Mapping Infestations of Potato Cyst Nematodes and the Potential for Spatially Varying Application of Nematicides

Mapping Infestations of Potato Cyst Nematodes and the Potential for Spatially Varying Application... The most important constraint to potato production in the UK is the damage caused by the potato cyst nematodes (PCN) Globodera pallida and Globodera rostochiensis. These are serious pests, capable of causing substantial yield loss. Modern management systems depend heavily on nematicides which, at c. £360 ha−1 for granular and c. £550 ha−1 for fumigant nematicides, are costly to use. Mapping field infestations of PCN gives growers the option of applying nematicide variably across their fields. We intensively sampled a field, infested with G. pallida, before and after potatoes were grown and used the results to consider decisions the grower might have taken and to examine the consequences of various actions. Sampling intensity is important in generating accurate maps. In our results, spatial independence in PCN counts occurred at about 60 m, although there was also evidence of spatial independence at a range of 10–20 m in intensively sampled areas of the field. A strategic requirement to keep PCN population densities small, rather than the more tactical objective of avoiding yield loss, would mean blanket treatment of infested fields with granular nematicide. Maps could then be used to target ‘hot spots’ of PCN infestation for additional treatment with fumigant. This procedure would avoid blanket treatment with both types of nematicide, thereby diminishing the cost of chemicals applied and reducing possible environmental damage. However, the inverse relationship between pre-planting population density and multiplication rate of PCN makes it difficult to devise safe spatial application procedures, especially when the pre-planting population density is just less than the detection threshold. http://www.deepdyve.com/assets/images/DeepDyve-Logo-lg.png Precision Agriculture Springer Journals

Mapping Infestations of Potato Cyst Nematodes and the Potential for Spatially Varying Application of Nematicides

Loading next page...
1
 
/lp/springer_journal/mapping-infestations-of-potato-cyst-nematodes-and-the-potential-for-hzjYntWAeO
Publisher
Springer Journals
Copyright
Copyright © 2003 by Kluwer Academic Publishers
Subject
Life Sciences; Agriculture; Soil Science & Conservation; Remote Sensing/Photogrammetry; Statistics for Engineering, Physics, Computer Science, Chemistry and Earth Sciences; Atmospheric Sciences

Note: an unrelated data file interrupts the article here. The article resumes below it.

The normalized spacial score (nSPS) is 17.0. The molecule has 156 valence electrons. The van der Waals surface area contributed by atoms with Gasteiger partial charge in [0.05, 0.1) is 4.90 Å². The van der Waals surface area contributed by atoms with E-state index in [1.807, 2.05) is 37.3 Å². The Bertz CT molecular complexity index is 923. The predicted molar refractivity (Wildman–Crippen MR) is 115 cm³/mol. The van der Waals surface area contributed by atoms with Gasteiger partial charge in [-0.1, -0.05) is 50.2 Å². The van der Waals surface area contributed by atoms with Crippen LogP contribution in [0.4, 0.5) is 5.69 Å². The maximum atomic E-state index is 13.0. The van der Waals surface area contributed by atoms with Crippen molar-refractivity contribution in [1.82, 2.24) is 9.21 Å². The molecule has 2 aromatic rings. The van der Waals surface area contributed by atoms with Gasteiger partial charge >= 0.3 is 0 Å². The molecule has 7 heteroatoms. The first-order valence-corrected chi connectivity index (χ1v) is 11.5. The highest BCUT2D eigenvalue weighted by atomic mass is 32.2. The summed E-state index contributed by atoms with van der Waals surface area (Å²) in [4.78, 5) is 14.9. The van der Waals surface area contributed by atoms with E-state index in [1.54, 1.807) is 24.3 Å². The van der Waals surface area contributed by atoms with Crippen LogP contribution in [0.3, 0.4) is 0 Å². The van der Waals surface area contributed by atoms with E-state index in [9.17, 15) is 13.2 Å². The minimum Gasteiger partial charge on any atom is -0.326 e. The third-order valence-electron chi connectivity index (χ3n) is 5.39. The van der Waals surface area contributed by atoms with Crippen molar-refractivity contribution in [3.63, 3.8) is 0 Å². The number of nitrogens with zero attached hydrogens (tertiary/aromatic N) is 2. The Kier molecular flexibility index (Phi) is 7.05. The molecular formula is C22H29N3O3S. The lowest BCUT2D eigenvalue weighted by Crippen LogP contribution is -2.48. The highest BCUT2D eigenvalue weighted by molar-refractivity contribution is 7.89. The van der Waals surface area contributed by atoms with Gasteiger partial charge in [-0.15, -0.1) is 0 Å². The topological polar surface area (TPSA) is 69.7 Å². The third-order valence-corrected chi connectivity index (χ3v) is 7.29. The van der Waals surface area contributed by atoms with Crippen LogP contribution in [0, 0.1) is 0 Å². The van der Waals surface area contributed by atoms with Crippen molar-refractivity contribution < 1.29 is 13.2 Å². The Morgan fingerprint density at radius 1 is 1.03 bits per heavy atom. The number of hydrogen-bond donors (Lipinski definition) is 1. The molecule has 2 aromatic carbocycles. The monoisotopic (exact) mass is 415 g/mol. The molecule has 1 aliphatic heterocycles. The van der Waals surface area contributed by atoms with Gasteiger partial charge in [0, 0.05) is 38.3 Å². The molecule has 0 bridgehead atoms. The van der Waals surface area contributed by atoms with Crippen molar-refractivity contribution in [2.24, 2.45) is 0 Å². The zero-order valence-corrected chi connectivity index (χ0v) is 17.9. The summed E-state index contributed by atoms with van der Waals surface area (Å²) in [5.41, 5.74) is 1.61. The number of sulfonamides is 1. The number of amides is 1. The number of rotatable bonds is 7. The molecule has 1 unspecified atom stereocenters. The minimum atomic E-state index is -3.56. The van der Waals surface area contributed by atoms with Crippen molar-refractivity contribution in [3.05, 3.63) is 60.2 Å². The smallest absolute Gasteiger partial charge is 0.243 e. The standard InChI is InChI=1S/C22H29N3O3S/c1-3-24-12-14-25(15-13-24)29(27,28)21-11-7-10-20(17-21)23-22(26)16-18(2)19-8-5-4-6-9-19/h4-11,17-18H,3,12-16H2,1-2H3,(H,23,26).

ISSN
1385-2256
eISSN
1573-1618
D.O.I.
10.1023/A:1024505221801
Publisher site
See Article on Publisher Site

Abstract

The most important constraint to potato production in the UK is the damage caused by the potato cyst nematodes (PCN) Globodera pallida and Globodera rostochiensis. These are serious pests, capable of causing substantial yield loss. Modern management systems depend heavily on nematicides which, at c. £360 ha−1 for granular and c. £550 ha−1 for fumigant nematicides, are costly to use. Mapping field infestations of PCN gives growers the option of applying nematicide variably across their fields. We intensively sampled a field, infested with G. pallida, before and after potatoes were grown and used the results to consider decisions the grower might have taken and to examine the consequences of various actions. Sampling intensity is important in generating accurate maps. In our results, spatial independence in PCN counts occurred at about 60 m, although there was also evidence of spatial independence at a range of 10–20 m in intensively sampled areas of the field. A strategic requirement to keep PCN population densities small, rather than the more tactical objective of avoiding yield loss, would mean blanket treatment of infested fields with granular nematicide. Maps could then be used to target ‘hot spots’ of PCN infestation for additional treatment with fumigant. This procedure would avoid blanket treatment with both types of nematicide, thereby diminishing the cost of chemicals applied and reducing possible environmental damage. However, the inverse relationship between pre-planting population density and multiplication rate of PCN makes it difficult to devise safe spatial application procedures, especially when the pre-planting population density is just less than the detection threshold.

Journal

Precision AgricultureSpringer Journals

Published: Oct 3, 2004

References

You’re reading a free preview. Subscribe to read the entire article.


DeepDyve is your
personal research library

It’s your single place to instantly
discover and read the research
that matters to you.

Enjoy affordable access to
over 18 million articles from more than
15,000 peer-reviewed journals.

All for just $49/month

Explore the DeepDyve Library

Search

Query the DeepDyve database, plus search all of PubMed and Google Scholar seamlessly

Organize

Save any article or search result from DeepDyve, PubMed, and Google Scholar... all in one place.

Access

Get unlimited, online access to over 18 million full-text articles from more than 15,000 scientific journals.

Your journals are on DeepDyve

Read from thousands of the leading scholarly journals from SpringerNature, Elsevier, Wiley-Blackwell, Oxford University Press and more.

All the latest content is available, no embargo periods.

See the journals in your area

DeepDyve

Freelancer

DeepDyve

Pro

Price

FREE

$49/month
$360/year

Save searches from
Google Scholar,
PubMed

Create lists to
organize your research

Export lists, citations

Read DeepDyve articles

Abstract access only

Unlimited access to over
18 million full-text articles

Print

20 pages / month

PDF Discount

20% off